On 2nd April, the six of us – I, Nick, Nicolas, Chris (the saxophonist), Roxy, Scott, Ryan and Chris (the producer) – arrived at Livingston Studios 1 in Wood Green, London, N22. On 3rd April, we left.
The space is beautiful. A pastiche Mediterranean church turned into a gorgeously homely network of booths filled with a menagerie of vintage instruments and equipment. A playground of the highest order for musicians like us. A candy shop of wurlitzers, organs, Rhodes, the most delicate baby grand, guitar pedals… Needless to say, we had no time to play. All of this was ignored.
But the control room. An SSL 4000 series desk stretching the length of the room. Various configurations of tubes and transistors sitting quietly in racks, radiating heat, ready to share their warmth with sound… Neves, APIs, 1176s, a Tubetech CL1B… A £10,000 Neumann microphone from the 1960s…
It’s hard to describe what happened. It’s hard to describe the feeling of playing in such a beautiful space, surrounded by such beautiful equipment. I’m still trying to process the experience – itself an overwhelming, transcendent 48 hours; but also the culmination of months of work, sweat and heartache.
I will try to keep it brief.
We successfully recorded all 10 songs for the album. On the first day we set up and played three sets all together, all live. The second we did re-takes and overdubs. I estimate 70% remains from the original live takes.
The album already sounds twice as good as I thought it would. Chris (the producer) and Will (the assistant) did stunning work on the engineering. I love the recording as much as its contents.
Everyone played beyond the capabilities I thought them to have. Here is a video of me losing my shit as Chris (the saxophonist) goes full Coltrane on what will be track two on the album. Until that moment I didn’t know he could do that.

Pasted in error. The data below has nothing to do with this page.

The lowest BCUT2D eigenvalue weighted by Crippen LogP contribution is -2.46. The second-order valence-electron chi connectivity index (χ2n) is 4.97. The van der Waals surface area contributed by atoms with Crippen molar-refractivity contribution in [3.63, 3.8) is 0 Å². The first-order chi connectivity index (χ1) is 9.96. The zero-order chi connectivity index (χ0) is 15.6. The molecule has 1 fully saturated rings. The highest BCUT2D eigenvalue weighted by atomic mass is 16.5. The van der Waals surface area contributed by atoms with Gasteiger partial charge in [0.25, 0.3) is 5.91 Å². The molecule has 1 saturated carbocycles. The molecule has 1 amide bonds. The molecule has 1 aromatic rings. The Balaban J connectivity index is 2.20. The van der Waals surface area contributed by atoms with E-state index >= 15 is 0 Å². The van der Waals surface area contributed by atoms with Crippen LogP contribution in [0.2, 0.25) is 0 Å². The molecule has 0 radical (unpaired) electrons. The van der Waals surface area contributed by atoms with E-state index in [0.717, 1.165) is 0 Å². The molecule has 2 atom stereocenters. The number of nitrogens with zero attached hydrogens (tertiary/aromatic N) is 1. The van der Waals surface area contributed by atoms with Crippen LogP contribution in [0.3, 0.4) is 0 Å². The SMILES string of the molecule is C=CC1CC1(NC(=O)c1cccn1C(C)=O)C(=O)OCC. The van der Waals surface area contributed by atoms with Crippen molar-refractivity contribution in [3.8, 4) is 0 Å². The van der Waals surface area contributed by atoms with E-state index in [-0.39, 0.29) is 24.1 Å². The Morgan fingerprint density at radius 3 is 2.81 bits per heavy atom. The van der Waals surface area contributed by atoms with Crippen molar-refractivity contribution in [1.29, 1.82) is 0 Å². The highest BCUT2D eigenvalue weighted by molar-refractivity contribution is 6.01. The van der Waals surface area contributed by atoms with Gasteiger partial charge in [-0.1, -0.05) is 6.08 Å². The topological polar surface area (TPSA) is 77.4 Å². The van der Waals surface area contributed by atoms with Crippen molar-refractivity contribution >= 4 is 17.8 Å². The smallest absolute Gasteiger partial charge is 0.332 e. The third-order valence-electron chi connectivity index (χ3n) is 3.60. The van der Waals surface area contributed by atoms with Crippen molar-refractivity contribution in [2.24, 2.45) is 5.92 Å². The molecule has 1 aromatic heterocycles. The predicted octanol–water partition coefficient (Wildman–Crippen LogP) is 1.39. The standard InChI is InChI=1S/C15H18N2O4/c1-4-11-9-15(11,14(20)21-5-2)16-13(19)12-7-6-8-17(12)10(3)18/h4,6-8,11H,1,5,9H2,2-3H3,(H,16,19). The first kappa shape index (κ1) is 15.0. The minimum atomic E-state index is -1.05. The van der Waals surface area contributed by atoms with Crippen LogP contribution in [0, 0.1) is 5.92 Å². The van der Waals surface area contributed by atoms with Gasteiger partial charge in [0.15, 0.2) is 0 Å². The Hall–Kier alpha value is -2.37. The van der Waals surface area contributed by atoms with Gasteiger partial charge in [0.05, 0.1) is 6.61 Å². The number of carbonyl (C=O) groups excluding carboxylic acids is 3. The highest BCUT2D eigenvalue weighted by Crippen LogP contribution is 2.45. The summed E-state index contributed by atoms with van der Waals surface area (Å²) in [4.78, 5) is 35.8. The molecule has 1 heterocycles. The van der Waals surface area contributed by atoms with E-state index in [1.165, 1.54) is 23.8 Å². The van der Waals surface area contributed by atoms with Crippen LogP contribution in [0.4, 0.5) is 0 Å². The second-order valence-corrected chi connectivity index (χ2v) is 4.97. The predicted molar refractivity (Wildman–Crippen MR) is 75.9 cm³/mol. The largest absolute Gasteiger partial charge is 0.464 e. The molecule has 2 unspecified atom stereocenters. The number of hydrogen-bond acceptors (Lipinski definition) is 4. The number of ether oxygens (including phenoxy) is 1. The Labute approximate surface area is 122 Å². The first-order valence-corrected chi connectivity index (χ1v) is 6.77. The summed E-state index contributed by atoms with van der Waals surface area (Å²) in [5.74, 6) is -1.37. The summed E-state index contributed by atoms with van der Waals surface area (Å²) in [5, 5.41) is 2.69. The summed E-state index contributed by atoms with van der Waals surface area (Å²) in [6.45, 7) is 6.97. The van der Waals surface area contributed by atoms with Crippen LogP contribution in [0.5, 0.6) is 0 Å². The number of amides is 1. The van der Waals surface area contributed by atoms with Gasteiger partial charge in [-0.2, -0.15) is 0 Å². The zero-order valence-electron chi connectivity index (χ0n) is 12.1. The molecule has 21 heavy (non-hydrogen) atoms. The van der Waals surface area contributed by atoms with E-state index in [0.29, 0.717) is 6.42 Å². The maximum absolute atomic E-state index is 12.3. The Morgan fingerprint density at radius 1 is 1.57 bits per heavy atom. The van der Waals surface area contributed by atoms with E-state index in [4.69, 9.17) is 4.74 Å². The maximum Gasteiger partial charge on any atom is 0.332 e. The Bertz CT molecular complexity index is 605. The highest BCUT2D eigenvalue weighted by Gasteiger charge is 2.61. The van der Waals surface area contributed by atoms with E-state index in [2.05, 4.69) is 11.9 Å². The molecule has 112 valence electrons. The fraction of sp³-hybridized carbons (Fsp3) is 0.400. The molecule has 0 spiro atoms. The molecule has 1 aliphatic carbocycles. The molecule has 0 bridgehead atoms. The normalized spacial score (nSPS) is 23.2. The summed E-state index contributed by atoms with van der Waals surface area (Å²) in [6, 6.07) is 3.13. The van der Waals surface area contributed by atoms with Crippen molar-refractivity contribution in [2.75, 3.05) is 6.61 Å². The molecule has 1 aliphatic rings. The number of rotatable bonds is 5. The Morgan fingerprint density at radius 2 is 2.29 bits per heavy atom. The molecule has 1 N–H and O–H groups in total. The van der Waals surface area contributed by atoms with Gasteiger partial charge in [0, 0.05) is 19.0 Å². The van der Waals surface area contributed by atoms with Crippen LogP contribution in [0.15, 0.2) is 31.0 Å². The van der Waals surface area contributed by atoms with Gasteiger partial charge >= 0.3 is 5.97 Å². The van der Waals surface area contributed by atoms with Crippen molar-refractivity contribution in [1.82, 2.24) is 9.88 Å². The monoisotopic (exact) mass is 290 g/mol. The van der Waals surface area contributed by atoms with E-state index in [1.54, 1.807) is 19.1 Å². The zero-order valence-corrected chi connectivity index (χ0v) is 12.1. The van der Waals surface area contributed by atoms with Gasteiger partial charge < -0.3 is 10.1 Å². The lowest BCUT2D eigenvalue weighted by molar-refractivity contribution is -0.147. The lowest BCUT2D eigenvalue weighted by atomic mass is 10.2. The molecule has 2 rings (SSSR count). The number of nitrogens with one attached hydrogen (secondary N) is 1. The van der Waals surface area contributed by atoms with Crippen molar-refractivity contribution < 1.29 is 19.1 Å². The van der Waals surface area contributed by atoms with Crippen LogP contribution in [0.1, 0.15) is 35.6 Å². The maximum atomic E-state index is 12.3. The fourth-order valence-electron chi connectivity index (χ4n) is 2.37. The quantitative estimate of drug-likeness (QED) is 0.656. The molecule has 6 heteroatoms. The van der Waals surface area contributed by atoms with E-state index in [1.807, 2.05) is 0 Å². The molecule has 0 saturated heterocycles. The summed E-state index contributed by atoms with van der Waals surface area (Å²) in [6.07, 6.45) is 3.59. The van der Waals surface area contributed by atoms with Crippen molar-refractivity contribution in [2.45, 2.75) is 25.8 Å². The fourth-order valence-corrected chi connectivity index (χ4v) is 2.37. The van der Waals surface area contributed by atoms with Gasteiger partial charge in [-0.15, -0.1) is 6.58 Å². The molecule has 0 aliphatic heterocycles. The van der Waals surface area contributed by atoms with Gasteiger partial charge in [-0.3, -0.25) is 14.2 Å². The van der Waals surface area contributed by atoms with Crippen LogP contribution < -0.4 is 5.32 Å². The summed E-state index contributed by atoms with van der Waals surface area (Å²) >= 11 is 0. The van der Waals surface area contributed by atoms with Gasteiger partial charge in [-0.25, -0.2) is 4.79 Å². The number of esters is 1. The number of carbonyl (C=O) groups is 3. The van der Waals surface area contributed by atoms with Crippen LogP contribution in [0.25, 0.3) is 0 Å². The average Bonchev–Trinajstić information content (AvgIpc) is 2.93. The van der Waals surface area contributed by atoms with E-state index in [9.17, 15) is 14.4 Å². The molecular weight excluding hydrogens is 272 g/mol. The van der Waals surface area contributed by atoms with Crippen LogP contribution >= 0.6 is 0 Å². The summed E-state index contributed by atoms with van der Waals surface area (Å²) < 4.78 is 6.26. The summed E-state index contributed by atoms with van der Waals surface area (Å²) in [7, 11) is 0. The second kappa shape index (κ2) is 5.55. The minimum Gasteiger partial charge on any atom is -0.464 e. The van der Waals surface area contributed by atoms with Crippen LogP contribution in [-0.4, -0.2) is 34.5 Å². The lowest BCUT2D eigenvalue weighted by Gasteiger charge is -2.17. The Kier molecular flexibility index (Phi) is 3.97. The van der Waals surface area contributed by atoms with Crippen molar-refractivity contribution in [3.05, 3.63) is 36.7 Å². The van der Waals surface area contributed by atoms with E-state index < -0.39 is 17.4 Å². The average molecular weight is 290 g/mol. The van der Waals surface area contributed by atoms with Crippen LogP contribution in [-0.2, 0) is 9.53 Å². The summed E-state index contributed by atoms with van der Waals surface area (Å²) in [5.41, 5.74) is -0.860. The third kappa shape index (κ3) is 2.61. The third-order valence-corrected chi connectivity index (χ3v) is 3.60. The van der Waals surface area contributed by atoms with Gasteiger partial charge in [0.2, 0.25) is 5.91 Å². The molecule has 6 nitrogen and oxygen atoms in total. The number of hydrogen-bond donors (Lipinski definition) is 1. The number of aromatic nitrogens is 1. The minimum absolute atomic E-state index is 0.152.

Ryan nailed his drum takes on the first day. Same with Scott’s bass. They spent the second day playing Xbox, wandering in every now and then to tell us they had the zombie problem under control. Roxy’s voice is the silver to my dirt as always, but captured in such delicate silken detail…
I don’t want to comment on my own performance, but the 45 minutes I was given just to make noise was the most fun I think I’ve ever had. They laughed at me from the control room as I twisted and jerked around the live room, punching my guitar so hard it broke the skin on my hand.
What remains to be said is thank you. Thank you to all of you for contributing to this. I remain deeply humbled by your generosity and support. I still struggle to comprehend it. I only hope you enjoy the album as much as we did making it.
It might be a while. It still needs mixing and mastering. Then there’s artwork and promotion… But I can honestly say it will be worth the wait. I had my own doubts, but hearing it back in that North London studio did more than put them to rest. It made me so excited to share with you what you had contributed to, to show you what we have all achieved together.
As for what’s next, it’s hard to say. I have retreated to Europe to write – I type this on a gloomy Viennese morning, Monk playing softly on the stereo – Chris is back tinkering with LEDs in his basement studio in Brighton. Roxy designing lighting, settling in to her new house in Hackney, Scott and Ryan gigging every night giving seaside drunks their singalong memories. This record was what we all came together for.
But a few weeks ago. On the train to Brighton for pre-production. I sent Chris a text. It said “I don’t want to get ahead of ourselves, but I’ve already starting writing the next album. It will explore the intersection between Busta Rhymes and The Fall.”